Power retailers see opportunity in backyard power generators
The hurricanes and flooding that knocked out electricity in Houston in recent years have led many local businesses and homes to install back-up generators and solar panels.
Now the trend is accelerating as companies increasingly see the value of building reliable sources of power in their own backyards, not only to keep the lights on when natural disasters strike, but also to make money when electricity is in short supply and wholesale prices are high.
Power companies are embracing these small, decentralized generators according to electricity executives at CERAWeek by IHS Markit. Some companies like British-owned Centrica which owns Direct Energy, the third biggest seller of electricity in Texas, are getting into the business of assembling and selling small-scale generators.
Other power companies are installing solar panels and battery systems as back-up for customers or brokering deals between customers and companies that build and install small-scale generation.
“It’s an opportunity for us,” said NRG Energy chief executive officer Mauricio Gutierrez. NRG is the biggest retail seller of electricity in Texas through several brand names including Reliant Energy, Green Mountain Energy and Cirro Energy.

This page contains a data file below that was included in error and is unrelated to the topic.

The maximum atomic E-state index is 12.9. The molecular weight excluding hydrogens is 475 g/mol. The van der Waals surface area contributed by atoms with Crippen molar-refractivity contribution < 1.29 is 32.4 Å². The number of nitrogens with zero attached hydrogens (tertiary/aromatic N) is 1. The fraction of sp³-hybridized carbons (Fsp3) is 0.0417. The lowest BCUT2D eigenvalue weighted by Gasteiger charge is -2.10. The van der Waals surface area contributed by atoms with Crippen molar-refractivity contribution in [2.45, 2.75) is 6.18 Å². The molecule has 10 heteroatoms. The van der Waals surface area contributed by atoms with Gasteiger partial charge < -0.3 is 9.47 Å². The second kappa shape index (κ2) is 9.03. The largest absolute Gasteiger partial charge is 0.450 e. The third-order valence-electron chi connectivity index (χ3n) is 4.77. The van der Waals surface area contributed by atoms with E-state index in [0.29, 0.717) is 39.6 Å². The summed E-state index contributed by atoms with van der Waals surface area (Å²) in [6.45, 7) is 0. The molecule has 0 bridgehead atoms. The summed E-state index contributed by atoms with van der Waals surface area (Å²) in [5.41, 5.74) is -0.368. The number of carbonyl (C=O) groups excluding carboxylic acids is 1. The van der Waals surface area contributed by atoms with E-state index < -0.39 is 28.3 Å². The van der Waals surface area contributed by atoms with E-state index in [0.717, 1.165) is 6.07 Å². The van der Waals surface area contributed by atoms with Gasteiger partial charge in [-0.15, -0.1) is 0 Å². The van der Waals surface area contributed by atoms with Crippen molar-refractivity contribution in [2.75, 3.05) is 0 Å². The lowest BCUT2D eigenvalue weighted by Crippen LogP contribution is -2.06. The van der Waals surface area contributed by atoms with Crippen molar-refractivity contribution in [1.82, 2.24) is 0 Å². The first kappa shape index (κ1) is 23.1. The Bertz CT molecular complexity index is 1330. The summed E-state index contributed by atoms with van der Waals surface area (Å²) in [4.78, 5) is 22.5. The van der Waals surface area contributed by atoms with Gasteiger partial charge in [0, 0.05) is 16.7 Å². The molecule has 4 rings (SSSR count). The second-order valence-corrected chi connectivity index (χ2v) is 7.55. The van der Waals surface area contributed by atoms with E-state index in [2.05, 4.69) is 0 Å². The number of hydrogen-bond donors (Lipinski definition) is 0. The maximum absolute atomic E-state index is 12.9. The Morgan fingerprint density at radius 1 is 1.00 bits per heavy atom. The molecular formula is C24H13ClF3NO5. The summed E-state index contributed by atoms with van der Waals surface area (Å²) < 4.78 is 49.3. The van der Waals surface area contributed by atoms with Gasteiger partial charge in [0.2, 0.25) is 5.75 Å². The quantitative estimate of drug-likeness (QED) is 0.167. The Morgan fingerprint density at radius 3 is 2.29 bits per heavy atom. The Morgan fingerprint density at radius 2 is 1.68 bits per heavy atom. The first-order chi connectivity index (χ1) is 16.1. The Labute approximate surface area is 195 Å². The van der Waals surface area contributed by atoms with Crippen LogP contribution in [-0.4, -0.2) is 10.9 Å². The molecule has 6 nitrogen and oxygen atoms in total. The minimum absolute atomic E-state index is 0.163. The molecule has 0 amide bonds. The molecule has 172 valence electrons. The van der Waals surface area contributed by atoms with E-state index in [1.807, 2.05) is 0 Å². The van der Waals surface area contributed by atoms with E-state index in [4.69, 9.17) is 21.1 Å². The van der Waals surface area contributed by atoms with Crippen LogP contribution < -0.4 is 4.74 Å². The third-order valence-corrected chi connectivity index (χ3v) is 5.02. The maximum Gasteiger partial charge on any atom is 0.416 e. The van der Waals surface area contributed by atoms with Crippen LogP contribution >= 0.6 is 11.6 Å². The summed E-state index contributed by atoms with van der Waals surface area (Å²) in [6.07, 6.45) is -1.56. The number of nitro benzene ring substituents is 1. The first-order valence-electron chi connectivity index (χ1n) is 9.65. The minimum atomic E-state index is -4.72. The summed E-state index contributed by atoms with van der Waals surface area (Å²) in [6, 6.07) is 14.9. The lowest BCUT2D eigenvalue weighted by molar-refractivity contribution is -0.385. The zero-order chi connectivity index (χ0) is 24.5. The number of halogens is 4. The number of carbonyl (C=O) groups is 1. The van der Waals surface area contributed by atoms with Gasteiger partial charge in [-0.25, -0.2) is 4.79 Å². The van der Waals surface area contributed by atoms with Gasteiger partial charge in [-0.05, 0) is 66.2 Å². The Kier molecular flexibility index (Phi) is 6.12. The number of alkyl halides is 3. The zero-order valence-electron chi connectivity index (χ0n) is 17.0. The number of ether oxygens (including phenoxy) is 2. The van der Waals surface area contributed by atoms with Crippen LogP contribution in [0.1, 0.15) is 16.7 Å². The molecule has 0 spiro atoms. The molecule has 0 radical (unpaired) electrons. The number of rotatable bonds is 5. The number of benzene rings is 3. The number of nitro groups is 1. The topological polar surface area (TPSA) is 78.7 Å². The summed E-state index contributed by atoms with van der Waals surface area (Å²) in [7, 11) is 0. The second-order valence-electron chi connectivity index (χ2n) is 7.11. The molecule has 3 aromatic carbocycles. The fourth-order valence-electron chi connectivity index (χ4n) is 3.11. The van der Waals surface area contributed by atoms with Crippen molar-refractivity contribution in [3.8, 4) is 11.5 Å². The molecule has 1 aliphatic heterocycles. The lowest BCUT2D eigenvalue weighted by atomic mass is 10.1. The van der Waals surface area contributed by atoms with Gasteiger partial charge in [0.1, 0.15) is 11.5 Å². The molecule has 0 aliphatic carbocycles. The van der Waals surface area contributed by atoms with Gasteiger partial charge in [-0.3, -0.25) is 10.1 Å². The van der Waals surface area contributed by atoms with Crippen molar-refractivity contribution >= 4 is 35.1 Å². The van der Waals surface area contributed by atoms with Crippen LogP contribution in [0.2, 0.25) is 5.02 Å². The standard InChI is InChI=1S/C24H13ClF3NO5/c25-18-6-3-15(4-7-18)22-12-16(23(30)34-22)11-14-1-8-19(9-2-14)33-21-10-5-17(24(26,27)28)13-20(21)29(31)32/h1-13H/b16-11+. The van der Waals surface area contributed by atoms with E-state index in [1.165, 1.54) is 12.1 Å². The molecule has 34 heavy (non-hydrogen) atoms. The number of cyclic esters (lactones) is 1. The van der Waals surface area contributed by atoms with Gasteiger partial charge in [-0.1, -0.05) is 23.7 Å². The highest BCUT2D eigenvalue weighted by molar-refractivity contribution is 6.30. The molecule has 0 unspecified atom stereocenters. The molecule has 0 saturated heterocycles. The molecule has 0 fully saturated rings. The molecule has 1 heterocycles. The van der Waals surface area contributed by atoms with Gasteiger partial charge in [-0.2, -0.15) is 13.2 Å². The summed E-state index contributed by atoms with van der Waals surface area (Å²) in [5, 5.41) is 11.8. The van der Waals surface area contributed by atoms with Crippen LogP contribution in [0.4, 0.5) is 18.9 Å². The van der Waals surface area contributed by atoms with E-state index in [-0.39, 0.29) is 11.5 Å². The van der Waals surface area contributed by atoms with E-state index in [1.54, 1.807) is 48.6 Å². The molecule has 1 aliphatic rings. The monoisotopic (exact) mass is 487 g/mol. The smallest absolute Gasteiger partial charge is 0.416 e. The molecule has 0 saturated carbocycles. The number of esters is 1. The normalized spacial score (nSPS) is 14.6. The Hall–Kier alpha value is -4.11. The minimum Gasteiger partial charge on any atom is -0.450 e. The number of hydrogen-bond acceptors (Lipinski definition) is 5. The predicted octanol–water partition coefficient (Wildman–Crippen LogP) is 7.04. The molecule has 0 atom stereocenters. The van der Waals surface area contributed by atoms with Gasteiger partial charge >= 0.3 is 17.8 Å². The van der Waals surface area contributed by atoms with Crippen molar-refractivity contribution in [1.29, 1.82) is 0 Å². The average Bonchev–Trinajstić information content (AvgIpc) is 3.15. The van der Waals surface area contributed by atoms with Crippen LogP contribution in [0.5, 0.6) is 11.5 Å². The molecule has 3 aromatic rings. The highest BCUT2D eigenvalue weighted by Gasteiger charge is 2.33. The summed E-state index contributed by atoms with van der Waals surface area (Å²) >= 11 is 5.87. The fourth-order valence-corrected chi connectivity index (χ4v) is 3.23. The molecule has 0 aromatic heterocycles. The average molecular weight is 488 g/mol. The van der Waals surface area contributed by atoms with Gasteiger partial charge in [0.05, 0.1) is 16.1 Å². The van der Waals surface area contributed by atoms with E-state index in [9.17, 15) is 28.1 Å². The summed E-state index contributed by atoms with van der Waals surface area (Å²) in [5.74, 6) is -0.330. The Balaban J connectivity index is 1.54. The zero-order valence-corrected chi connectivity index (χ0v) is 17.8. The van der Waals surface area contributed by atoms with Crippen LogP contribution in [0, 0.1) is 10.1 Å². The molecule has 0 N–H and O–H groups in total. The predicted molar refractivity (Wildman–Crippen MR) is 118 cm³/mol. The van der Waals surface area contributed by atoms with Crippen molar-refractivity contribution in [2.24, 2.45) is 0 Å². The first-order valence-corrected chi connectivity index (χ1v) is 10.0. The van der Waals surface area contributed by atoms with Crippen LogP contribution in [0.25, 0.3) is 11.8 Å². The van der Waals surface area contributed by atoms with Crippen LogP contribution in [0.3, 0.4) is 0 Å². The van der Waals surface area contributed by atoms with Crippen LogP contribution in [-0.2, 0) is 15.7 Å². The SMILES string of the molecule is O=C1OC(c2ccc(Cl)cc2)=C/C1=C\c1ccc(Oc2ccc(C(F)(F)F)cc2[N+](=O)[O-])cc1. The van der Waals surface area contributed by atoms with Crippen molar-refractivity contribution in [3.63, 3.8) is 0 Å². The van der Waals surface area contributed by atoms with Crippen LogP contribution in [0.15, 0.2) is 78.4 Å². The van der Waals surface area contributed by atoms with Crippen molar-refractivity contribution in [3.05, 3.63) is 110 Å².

About 25 percent of businesses have already invested in on-site generation with solar power and co-generation which combines heat and power, according to a survey of about 1,000 companies in the United States, Canada and Western Europe by Centrica. Another 32 percent are planning to invest in solar power during the next two years while 30 percent are considering co-generation investments.
Many companies view their investments in home-grown power as a way to obtain competitive advantage by shifting energy use based on prices, according to the study. For example, if wholesale prices soar on the hottest summer days, companies can shift to their own power to save money.
Alternatively, they can sell their power into grid to profit from the high prices.
The home-grown power is also providing a cushion of sorts as Texas heads into the hot summer with a record low reserve margin of 7.4 percent, just over half of the state’s grid manager’s goal of 13.7 percent.
The Electric Reliability Council of Texas has included some home-grown power sources controlled by retailers, industrial plants and commercial operations in the agency’s reserve calculations, but ERCOT hasn’t identified it all. The Public Utility Commission has asked ERCOT to get a better handle on how much power Texas has that could be tapped in power emergencies.